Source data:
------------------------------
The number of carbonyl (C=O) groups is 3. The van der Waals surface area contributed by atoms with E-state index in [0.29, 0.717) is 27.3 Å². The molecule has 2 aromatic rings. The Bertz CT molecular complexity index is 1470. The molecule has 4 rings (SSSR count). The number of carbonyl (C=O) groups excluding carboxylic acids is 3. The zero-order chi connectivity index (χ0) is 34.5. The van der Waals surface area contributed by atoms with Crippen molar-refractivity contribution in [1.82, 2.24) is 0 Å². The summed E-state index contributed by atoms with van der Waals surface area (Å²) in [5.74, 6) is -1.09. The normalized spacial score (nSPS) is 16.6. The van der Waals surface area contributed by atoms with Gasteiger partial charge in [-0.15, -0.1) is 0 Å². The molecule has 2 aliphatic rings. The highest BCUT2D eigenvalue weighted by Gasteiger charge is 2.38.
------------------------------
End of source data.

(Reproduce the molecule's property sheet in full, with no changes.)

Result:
The number of carbonyl (C=O) groups is 3. The van der Waals surface area contributed by atoms with E-state index in [0.29, 0.717) is 27.3 Å². The molecule has 2 aromatic rings. The Bertz CT molecular complexity index is 1470. The molecule has 4 rings (SSSR count). The number of carbonyl (C=O) groups excluding carboxylic acids is 3. The zero-order chi connectivity index (χ0) is 34.5. The van der Waals surface area contributed by atoms with Crippen molar-refractivity contribution in [1.82, 2.24) is 0 Å². The summed E-state index contributed by atoms with van der Waals surface area (Å²) in [5.74, 6) is -1.09. The normalized spacial score (nSPS) is 16.6. The van der Waals surface area contributed by atoms with Gasteiger partial charge in [-0.15, -0.1) is 0 Å². The molecule has 2 aliphatic rings. The highest BCUT2D eigenvalue weighted by Gasteiger charge is 2.38.